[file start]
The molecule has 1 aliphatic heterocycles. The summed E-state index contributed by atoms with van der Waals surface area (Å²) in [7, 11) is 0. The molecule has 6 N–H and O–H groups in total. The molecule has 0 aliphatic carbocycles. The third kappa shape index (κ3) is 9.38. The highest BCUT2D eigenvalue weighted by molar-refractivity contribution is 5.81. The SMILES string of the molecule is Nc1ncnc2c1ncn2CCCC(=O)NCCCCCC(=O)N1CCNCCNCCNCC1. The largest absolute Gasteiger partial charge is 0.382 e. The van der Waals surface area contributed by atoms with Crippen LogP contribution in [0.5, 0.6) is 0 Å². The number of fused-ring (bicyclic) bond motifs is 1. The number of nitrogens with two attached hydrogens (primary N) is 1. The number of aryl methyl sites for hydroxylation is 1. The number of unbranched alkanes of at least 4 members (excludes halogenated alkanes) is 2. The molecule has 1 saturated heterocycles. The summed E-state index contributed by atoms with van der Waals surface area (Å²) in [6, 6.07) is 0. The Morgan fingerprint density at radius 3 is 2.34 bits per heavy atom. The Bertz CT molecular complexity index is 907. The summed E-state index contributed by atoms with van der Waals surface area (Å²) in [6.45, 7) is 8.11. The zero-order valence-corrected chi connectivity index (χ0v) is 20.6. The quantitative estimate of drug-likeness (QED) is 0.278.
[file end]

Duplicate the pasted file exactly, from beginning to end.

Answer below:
The molecule has 1 aliphatic heterocycles. The summed E-state index contributed by atoms with van der Waals surface area (Å²) in [7, 11) is 0. The molecule has 6 N–H and O–H groups in total. The molecule has 0 aliphatic carbocycles. The third kappa shape index (κ3) is 9.38. The highest BCUT2D eigenvalue weighted by molar-refractivity contribution is 5.81. The SMILES string of the molecule is Nc1ncnc2c1ncn2CCCC(=O)NCCCCCC(=O)N1CCNCCNCCNCC1. The largest absolute Gasteiger partial charge is 0.382 e. The van der Waals surface area contributed by atoms with Crippen LogP contribution in [0.5, 0.6) is 0 Å². The number of fused-ring (bicyclic) bond motifs is 1. The number of nitrogens with two attached hydrogens (primary N) is 1. The number of aryl methyl sites for hydroxylation is 1. The number of unbranched alkanes of at least 4 members (excludes halogenated alkanes) is 2. The molecule has 1 saturated heterocycles. The summed E-state index contributed by atoms with van der Waals surface area (Å²) in [6, 6.07) is 0. The Morgan fingerprint density at radius 3 is 2.34 bits per heavy atom. The Bertz CT molecular complexity index is 907. The summed E-state index contributed by atoms with van der Waals surface area (Å²) in [6.45, 7) is 8.11. The zero-order valence-corrected chi connectivity index (χ0v) is 20.6. The quantitative estimate of drug-likeness (QED) is 0.278.